under three conditions: first, we understand and accept the principles of classical metaphysics; second, we understand notions such as “God”, “creation”, “nature” in a classical Christian way; and third, we accept moderate realism as our epistemological position.

Thomas did all three, of course – but many of us ordinary Christians do so too, perhaps without realising it, for example simply by accepting that there are real species, or even a real “human nature” which participates both in sin and the possibility of salvation. I’ve been aware of such problems with evolution myself, as have other philosophers assessing Darwinian theory such as Étienne Gilson. The fact that so many evolution-friendly writers ignore them, though, doesn’t mean they are insignificant, and it’s good that Chabarek forces them upon our attention and makes us think.

The book is worth reading, therefore, in pointing out problems in popular positions even apart from Thomas Aquinas himself, in whom non-Catholics may feel they have little invested. If chance (which is by definition ateleological) plays a role in Creation, then how can nothing produce something intentional? Likewise, if the course of evolution (particulary respecting mankind) is said to be “frontloaded” into the ordered laws and random events of the world, there is nowhere in the universe for the necessary information about the future state to be carried: as Aquinas said, even God cannot do the logically impossible. Chabarek’s section on the irrationality of saying that “God can use evolution” is (as they say) alone worth the price of the book. It’s a challenge to thinking through ones ideas, and to addressing more critically the usual “memes” like the “God of the gaps”  critique, which (as he points out) logically excludes a priori all belief in God’s creation of the universe and every miracle, and so is an absurd argument for any Christian to use.

One smallish point that I appreciated greatly (and will develop a little here) was just how much ones view of the scientific data itself is altered by permitting the possibility of a supernaturalist view of speciation (Chabarak’s own position is progressive creation) to challenge ones inbred naturalistic presuppositions. For example, evolution of all stripes demands one degree or another of gradualism, whereas progressive creationism would suggest species are static until they are suddenly supplemented, or replaced, with new ones. Now, which of those two matches the fossil record? More on this below.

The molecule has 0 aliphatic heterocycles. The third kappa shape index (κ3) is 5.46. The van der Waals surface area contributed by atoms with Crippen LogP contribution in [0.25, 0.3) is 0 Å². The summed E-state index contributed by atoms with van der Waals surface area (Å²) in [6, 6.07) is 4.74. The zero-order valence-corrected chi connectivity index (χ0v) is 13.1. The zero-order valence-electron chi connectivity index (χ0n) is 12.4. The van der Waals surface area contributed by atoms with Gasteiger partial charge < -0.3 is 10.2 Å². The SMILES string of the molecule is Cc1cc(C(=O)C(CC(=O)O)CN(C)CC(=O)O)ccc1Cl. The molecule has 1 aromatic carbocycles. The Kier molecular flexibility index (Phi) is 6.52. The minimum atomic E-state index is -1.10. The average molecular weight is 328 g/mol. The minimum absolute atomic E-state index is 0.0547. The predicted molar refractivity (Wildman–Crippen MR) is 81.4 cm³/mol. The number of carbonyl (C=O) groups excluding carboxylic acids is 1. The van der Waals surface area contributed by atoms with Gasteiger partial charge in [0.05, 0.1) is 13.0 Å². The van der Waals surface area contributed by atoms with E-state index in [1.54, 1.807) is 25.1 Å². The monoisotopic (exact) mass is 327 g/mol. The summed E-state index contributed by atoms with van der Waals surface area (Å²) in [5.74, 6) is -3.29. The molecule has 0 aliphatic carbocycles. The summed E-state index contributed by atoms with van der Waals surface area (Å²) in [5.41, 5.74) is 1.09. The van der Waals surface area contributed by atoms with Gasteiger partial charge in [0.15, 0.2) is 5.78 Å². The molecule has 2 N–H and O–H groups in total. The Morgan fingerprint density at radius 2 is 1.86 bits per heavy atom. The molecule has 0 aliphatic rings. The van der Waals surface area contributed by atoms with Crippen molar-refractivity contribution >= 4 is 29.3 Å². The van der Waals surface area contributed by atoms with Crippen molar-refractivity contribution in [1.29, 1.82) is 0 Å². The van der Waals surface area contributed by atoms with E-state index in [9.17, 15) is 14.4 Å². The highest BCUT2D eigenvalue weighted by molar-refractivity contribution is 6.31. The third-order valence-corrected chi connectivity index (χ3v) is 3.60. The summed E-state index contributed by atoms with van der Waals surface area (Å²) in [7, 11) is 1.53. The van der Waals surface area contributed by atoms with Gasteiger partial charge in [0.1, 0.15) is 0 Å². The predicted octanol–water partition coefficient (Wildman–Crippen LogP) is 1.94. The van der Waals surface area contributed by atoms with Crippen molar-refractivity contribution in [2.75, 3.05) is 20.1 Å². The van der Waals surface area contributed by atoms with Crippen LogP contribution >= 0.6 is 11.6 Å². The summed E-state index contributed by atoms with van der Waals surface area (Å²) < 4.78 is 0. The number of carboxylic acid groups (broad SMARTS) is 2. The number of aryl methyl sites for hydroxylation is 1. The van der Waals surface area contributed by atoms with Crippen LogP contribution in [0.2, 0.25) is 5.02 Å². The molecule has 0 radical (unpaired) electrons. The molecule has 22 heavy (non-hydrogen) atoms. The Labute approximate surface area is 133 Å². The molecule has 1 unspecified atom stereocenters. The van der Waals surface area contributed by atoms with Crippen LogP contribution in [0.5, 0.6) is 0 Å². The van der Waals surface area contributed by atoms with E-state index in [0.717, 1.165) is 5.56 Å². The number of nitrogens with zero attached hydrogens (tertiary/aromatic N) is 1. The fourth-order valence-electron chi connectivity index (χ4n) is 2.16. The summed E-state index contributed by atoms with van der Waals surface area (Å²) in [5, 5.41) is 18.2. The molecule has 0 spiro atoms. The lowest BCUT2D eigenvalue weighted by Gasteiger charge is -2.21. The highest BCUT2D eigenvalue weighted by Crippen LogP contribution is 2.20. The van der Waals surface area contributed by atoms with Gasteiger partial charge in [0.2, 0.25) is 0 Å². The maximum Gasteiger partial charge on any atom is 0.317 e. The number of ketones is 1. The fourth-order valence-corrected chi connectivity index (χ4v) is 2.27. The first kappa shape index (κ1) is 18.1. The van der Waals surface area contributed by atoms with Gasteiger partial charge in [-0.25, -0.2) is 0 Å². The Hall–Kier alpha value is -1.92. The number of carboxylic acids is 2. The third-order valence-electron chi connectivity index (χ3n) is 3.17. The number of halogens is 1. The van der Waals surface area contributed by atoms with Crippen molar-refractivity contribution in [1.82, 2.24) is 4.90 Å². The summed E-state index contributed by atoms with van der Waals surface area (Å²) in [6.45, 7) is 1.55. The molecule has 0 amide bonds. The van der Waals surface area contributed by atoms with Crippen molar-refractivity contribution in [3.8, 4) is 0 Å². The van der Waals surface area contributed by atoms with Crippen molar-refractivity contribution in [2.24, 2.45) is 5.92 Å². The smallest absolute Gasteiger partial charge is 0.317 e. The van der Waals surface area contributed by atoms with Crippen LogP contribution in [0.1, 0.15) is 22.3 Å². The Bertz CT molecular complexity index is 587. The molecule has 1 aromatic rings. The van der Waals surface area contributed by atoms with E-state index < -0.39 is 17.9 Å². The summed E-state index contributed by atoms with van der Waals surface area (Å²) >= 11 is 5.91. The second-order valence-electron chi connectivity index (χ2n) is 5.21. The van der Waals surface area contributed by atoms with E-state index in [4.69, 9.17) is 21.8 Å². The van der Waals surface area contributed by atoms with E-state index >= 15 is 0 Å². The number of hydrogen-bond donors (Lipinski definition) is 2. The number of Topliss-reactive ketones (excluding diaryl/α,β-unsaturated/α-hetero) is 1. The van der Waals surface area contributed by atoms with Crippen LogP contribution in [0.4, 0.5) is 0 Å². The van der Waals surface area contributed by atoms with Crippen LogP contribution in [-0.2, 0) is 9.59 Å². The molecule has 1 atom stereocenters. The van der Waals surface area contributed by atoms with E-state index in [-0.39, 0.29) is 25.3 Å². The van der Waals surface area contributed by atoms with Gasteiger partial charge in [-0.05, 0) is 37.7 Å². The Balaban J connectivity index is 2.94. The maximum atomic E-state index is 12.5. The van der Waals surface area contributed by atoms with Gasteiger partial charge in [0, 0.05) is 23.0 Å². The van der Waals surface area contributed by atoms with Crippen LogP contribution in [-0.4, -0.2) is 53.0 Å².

To satisfy my curiosity I’d have liked to seem him deal more with the broad scientific picture of life’s history – if species are created progressively but not transformed from ancestors, why do we see the logical higher taxonomic transitions such as those from amphibians to reptiles to mammals and birds? But he’s not a biologist, and that wasn’t in his brief to expound Aquinas.

In any case, the more I consider things, the more I suspect that maybe that historical progression isn’t as simple as it seems – there are after all, in this “age of mammals”, still twice as many reptile species as mammals, and specialist gliding mammals have been found back in the dinosaur era, when we customarily imagine only burrowing shrew-like mammals skulking in their shadows. Perhaps here, too, we see only what the prevalent naturalistic worldview wants us to see. Look for example at this typical schematic entitled “Adaptive radiation of cenozoic mammals“: